2. Extra Batteries: The average drone battery lasts around 20-30 minutes. If you plan on spending a day out in the field, you're going to need more power. So, investing in a couple of extra batteries is wise.

3. A Good Camera Bag: Drones, especially the folding ones, are quite portable. However, you still need a safe and efficient way to carry your drone, extra batteries, controller, and any other accessories. A sturdy, well-padded backpack designed for drone photography can make a world of difference.

4. ND Filters: Think of these as sunglasses for your drone's camera. ND filters reduce the amount of light entering the camera, allowing for more control over the exposure in bright conditions. They can also help create smoother, more cinematic footage.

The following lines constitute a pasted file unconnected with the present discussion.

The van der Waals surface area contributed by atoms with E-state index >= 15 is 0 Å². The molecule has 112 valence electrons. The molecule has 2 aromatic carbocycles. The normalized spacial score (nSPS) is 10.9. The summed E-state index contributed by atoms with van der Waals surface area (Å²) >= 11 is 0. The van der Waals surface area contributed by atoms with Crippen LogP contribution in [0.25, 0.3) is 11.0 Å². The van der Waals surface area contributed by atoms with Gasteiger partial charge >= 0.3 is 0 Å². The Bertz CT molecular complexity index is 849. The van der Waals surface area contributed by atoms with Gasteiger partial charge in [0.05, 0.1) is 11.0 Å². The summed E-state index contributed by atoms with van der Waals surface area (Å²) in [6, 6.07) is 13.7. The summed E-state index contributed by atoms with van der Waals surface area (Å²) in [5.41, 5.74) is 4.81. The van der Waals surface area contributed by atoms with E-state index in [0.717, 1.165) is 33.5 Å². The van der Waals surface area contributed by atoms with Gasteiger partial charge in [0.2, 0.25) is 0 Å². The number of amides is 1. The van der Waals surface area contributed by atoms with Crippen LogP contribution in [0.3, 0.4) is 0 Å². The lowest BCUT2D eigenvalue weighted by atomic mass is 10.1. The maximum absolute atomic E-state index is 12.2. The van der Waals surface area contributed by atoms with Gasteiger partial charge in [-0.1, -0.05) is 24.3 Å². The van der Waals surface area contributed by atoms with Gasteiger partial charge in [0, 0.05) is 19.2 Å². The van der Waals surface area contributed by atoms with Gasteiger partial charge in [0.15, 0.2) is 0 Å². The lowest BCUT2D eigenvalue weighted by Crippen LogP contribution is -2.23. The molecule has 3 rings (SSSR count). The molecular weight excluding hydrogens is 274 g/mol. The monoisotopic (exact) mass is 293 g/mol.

5. A Landing Pad: Landing pads provide a clear, clean surface for your drone to take off from and land on. This can be especially useful when flying in dirty or sandy environments.

Remember, the best gear for you depends on your specific needs, budget, and level of expertise. The key is to start with the basics and gradually add to your kit as you gain more experience and confidence in your drone photography skills.

If you enjoyed this practical guide on drone photography and are looking for ways to showcase your aerial shots on social media, check out 'Navigating Social Media As A Photographer' workshop by Bryony Coles. This workshop will provide you with tips and strategies to effectively promote your drone photography on various social media platforms and attract the right audience to your work.